Governor shows zeal for being first Nevada Hyperloop passenger

Gov. Brian Sandoval said he can’t wait to experience “the Kitty Hawk moment” for Hyperloop Technologies Inc. in North Las Vegas.

That moment could occur as early as next fall based on the ambitious development schedule outlined by the Los Angeles-based high-tech transportation company.

Sandoval was referring to the first test run of a full-scale Hyperloop pod within a tube. The Wright brothers made their first controlled and sustained flight in an aircraft on Dec. 17, 1903, near Kitty Hawk, North Carolina.

Sandoval’s enthusiasm was based on Friday’s unanimous approval of almost $10 million in incentives for Hyperloop, which is planning to build a 3-kilometer test track at the Apex industrial park near the intersection of Interstate 15 and U.S. Highway 93. Hyperloop map

Brian Gaumer, director of test and development engineering for Hyperloop, told the Governor’s Office of Economic Development board that the North Las Vegas location is on the company’s short list of prospective sites for the test facility. He didn’t disclose what other sites are competing for the facility. While the site approval isn’t a done deal, the company already has transported equipment to Apex to get started.

Company representatives said they would have no further comment about the project, which initially was conceived by entrepreneur Elon Musk, developer of Tesla and SpaceX.

Gaumer said there were a few closing agreements and easement issues that had to be cleared before making a final decision, which he said would occur within weeks. The company already has negotiated with NV Energy for power to the site and the Southern Nevada Water District for utilities.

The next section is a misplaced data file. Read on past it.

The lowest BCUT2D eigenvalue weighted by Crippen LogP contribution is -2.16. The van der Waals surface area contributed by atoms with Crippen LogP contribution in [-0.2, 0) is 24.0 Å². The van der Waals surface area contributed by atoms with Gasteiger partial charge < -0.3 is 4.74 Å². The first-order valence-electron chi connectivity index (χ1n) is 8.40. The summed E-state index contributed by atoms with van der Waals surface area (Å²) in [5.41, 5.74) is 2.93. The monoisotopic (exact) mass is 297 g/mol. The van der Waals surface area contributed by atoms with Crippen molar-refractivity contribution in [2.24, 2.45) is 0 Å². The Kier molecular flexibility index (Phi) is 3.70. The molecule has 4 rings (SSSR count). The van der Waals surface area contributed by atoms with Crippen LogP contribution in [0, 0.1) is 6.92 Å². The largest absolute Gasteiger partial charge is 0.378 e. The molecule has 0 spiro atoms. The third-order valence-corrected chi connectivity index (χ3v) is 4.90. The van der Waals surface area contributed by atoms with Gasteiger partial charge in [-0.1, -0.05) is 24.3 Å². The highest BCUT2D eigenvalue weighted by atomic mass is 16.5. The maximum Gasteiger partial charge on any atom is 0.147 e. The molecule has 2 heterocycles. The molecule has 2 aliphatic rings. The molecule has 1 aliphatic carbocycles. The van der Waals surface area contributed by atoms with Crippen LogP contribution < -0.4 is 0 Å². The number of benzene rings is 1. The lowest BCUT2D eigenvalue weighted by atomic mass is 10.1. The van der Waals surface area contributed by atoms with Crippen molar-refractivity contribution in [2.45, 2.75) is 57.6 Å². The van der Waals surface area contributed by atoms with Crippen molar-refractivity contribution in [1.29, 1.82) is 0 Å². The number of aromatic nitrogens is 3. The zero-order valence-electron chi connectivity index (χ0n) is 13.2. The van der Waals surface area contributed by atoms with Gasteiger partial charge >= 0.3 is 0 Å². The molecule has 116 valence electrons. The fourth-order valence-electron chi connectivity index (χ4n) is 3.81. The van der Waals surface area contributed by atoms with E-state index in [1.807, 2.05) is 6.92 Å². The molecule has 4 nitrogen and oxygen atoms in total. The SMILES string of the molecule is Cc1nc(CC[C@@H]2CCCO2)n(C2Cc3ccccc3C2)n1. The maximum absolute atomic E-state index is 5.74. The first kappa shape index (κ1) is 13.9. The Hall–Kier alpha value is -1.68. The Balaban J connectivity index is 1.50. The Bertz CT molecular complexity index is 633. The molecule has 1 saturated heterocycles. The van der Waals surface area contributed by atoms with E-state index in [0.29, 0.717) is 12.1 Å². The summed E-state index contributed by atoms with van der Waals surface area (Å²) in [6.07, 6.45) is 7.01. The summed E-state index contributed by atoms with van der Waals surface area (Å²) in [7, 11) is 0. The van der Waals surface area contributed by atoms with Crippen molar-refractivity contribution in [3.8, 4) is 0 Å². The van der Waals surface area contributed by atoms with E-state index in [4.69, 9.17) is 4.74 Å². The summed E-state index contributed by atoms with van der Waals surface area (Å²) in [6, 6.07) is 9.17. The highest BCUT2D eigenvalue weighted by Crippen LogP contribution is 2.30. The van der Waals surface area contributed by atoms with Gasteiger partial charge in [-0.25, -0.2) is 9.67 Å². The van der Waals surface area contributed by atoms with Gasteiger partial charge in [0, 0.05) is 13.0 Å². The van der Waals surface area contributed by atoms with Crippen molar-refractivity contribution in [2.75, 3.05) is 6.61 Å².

He added that the Apex environment offers conditions that should be helpful in testing the components of the system.

The company expects to complete construction of the test facility by September with testing to begin by November. The test facility would operate seven days a week for up to 24 hours a day. Markets in Europe, Asia and the United States are under consideration for the first working transport system.

Sandoval, who chairs the 11-member board, volunteered to take the first ride in the system.

“I want Nevada to be on the ground floor for some of these next big things,” Sandoval told Gaumer. “When you perfect it, I want to be the first to go for a ride.”

It would be a short trip.

Gaumer explained that the company would first test the system with a 1-kilometer tube, then extend it for further testing. The company is eyeing a long and narrow series of parcels along the northwestern boundary of the Apex complex. It also would build a 20,000-square-foot building on the site.

Gaumer said the company already has 125 full-time employees working from a 3-acre campus in downtown Los Angeles who have engineered and developed model versions of the tubes and pods envisioned for the full-scale system.

The company’s next step was to develop an open-air track at Apex to test the propulsion system outside a tube.